Milkmaids (Cardamine californica) are among the first flowers to bloom in the Santa Monica Mountains in the early Winter. The plant prefers the the coast live oak understory, and the four-petaled white blossoms stand out brightly in the shade of the trees.
These are along the Serrano Canyon Trail in Pt. Mugu State Park. This photo was taken February 4, 2017, but milkmaids were blooming on this trail as early as January 1, 2017.
Ah, the wonder of technology! I just discovered that for at least a couple of weeks, email messages from Photography on the Run’s contact form have been silently bouncing.
The contact form actually sent the messages, but a downstream mail server was rejecting them. No notifications were generated and the messages were not quarantined. Effectively, the messages just vanished into the network ether. To make matters worse, it looked like the messages were successfully sent.
I appreciate your feedback and respond to all emails that are not spam. The manner in which messages are sent from the form has been changed and message delivery should now be more reliable.
Ahead of another rainstorm, offshore pressure gradients had weakened and the onshore flow was rapidly increasing, pushing marine layer clouds into the coastal canyons of the Santa Monica Mountains and spilling over the low points of the crest.
My first stop was going to be Temescal Peak. This little peak is about 3.5 miles from the trailhead, near the junction of Temescal Ridge fire road and the Backbone Trail. It’s a nice way to start a run, and on a clear day it can have surprisingly extensive views.
The answer to that question turned out to be no. In fact I could barely see my nose from Temescal Peak. In the 12 minutes it had taken me to get to the peak from the Hub the entire area, including the summit of Temescal Peak (about 2100′), had become enveloped in fog.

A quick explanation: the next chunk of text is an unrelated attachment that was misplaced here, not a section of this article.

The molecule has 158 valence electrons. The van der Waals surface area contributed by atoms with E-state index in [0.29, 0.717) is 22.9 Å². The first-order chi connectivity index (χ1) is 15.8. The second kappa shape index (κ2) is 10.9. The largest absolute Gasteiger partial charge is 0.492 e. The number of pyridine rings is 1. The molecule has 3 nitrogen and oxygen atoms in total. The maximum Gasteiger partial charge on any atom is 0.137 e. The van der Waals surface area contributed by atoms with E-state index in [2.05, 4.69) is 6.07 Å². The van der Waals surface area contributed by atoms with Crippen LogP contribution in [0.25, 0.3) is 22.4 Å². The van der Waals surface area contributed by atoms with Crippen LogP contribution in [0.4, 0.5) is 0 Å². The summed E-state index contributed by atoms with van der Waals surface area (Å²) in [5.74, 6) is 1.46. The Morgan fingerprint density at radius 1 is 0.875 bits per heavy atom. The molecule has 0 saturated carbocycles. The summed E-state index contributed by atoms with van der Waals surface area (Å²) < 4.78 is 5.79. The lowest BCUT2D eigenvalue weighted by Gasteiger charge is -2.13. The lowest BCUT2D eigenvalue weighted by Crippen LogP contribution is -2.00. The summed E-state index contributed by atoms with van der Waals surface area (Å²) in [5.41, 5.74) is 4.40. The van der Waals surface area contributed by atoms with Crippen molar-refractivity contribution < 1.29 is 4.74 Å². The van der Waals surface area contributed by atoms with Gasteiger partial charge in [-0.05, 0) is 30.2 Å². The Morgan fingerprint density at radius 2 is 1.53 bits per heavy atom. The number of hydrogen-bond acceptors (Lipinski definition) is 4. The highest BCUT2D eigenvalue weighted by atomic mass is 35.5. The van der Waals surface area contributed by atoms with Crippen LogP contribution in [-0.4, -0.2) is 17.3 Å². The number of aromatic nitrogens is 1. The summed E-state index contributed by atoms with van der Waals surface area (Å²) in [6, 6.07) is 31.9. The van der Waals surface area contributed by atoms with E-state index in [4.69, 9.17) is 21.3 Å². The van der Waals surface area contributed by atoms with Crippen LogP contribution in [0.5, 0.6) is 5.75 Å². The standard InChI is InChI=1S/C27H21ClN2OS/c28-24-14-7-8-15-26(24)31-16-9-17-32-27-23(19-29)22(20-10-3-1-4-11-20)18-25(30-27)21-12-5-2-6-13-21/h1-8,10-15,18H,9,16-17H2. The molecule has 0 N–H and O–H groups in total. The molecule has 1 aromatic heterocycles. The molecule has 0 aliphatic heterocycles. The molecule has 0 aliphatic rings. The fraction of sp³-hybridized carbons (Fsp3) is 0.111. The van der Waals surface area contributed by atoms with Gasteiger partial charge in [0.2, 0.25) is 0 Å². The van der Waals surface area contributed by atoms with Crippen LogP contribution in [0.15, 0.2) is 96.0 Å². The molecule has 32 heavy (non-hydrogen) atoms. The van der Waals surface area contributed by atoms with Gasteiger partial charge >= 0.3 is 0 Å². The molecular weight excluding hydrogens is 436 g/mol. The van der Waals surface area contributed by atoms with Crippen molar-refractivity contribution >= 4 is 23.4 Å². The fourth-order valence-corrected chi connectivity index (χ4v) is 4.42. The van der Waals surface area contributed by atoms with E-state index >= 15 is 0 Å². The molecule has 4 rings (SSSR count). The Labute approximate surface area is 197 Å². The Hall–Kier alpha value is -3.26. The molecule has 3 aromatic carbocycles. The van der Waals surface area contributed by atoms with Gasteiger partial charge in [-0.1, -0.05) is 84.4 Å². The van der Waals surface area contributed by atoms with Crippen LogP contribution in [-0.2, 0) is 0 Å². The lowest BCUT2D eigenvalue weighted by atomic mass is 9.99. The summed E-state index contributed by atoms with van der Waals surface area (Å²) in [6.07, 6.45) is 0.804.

The misty rain had momentarily turned to sunshine. As I ran along the trail, rain-soaked sage glittered in a rainbow of colors. The peaks above me were still shrouded in gray clouds, but the sunlit valley below glowed bright and green. Streams that had been dry on New Years, now burbled and bubbled restlessly. My shoes and socks were soaked, not from stream crossings, but from the cold, wet grass overgrowing the trail.
Dense patches of shooting stars covered wet hillsides and milkmaids lined shady sections of trail. Paintbrush, Indian warrior, California poppies, larkspur, chocolate lilies, bladderpod, encelia, lupine, nightshade, wild hyacinth, phacelia, bigpod ceanothus and wishbone bush had also started to bloom.
The day not only encouraged the accumulation of miles, but of the sensations and emotions of the outdoor experience; and that feeling of well-being that emerges somewhere between the trailhead and the top of the last climb.
The oval disturbance in the layer of altocumulus clouds in this photograph is a relatively rare phenomenon called a fallstreak hole or hole punch cloud.
These altocumulus clouds are formed from super-cooled water droplets many times smaller than a raindrop. The droplets are in a liquid state even though the temperature is well below freezing. When disturbed by an aircraft passing through the layer the droplets freeze and precipitate out of the cloud as virga. This and other processes create the hole.
The photo was taken on Saturday, January 21, 2017 at 2:23 p.m. near the Las Virgenes trailhead of Upper Las Virgenes Canyon Open Space Preserve. The hole was well south of the area.